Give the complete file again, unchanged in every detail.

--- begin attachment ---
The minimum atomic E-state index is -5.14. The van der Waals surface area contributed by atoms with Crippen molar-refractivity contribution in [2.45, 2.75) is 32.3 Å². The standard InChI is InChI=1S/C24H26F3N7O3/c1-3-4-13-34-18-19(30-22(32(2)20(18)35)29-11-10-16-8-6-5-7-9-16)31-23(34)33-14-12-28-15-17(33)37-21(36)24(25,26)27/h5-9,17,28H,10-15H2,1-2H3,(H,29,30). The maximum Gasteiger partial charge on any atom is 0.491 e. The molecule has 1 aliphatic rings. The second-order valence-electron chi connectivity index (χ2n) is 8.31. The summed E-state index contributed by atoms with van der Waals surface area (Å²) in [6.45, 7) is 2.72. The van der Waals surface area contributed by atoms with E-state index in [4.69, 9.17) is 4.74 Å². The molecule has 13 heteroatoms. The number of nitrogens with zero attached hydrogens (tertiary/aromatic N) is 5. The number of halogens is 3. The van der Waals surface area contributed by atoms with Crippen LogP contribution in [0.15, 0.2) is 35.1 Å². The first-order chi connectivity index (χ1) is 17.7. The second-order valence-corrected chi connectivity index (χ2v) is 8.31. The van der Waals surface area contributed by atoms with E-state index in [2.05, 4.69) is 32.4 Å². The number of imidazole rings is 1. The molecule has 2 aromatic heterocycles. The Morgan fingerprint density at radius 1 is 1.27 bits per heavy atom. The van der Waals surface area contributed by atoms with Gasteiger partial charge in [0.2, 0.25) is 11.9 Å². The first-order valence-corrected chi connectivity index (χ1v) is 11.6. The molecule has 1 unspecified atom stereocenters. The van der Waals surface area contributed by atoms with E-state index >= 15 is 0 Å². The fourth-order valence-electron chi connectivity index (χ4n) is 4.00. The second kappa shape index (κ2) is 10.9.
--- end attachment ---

The minimum atomic E-state index is -5.14. The van der Waals surface area contributed by atoms with Crippen molar-refractivity contribution in [2.45, 2.75) is 32.3 Å². The standard InChI is InChI=1S/C24H26F3N7O3/c1-3-4-13-34-18-19(30-22(32(2)20(18)35)29-11-10-16-8-6-5-7-9-16)31-23(34)33-14-12-28-15-17(33)37-21(36)24(25,26)27/h5-9,17,28H,10-15H2,1-2H3,(H,29,30). The maximum Gasteiger partial charge on any atom is 0.491 e. The molecule has 1 aliphatic rings. The second-order valence-electron chi connectivity index (χ2n) is 8.31. The summed E-state index contributed by atoms with van der Waals surface area (Å²) in [6.45, 7) is 2.72. The van der Waals surface area contributed by atoms with E-state index in [4.69, 9.17) is 4.74 Å². The molecule has 13 heteroatoms. The number of nitrogens with zero attached hydrogens (tertiary/aromatic N) is 5. The number of halogens is 3. The van der Waals surface area contributed by atoms with Crippen LogP contribution in [0.15, 0.2) is 35.1 Å². The first-order chi connectivity index (χ1) is 17.7. The second-order valence-corrected chi connectivity index (χ2v) is 8.31. The van der Waals surface area contributed by atoms with E-state index in [2.05, 4.69) is 32.4 Å². The number of imidazole rings is 1. The molecule has 2 aromatic heterocycles. The Morgan fingerprint density at radius 1 is 1.27 bits per heavy atom. The van der Waals surface area contributed by atoms with Gasteiger partial charge in [0.2, 0.25) is 11.9 Å². The first-order valence-corrected chi connectivity index (χ1v) is 11.6. The molecule has 1 unspecified atom stereocenters. The van der Waals surface area contributed by atoms with E-state index >= 15 is 0 Å². The fourth-order valence-electron chi connectivity index (χ4n) is 4.00. The second kappa shape index (κ2) is 10.9.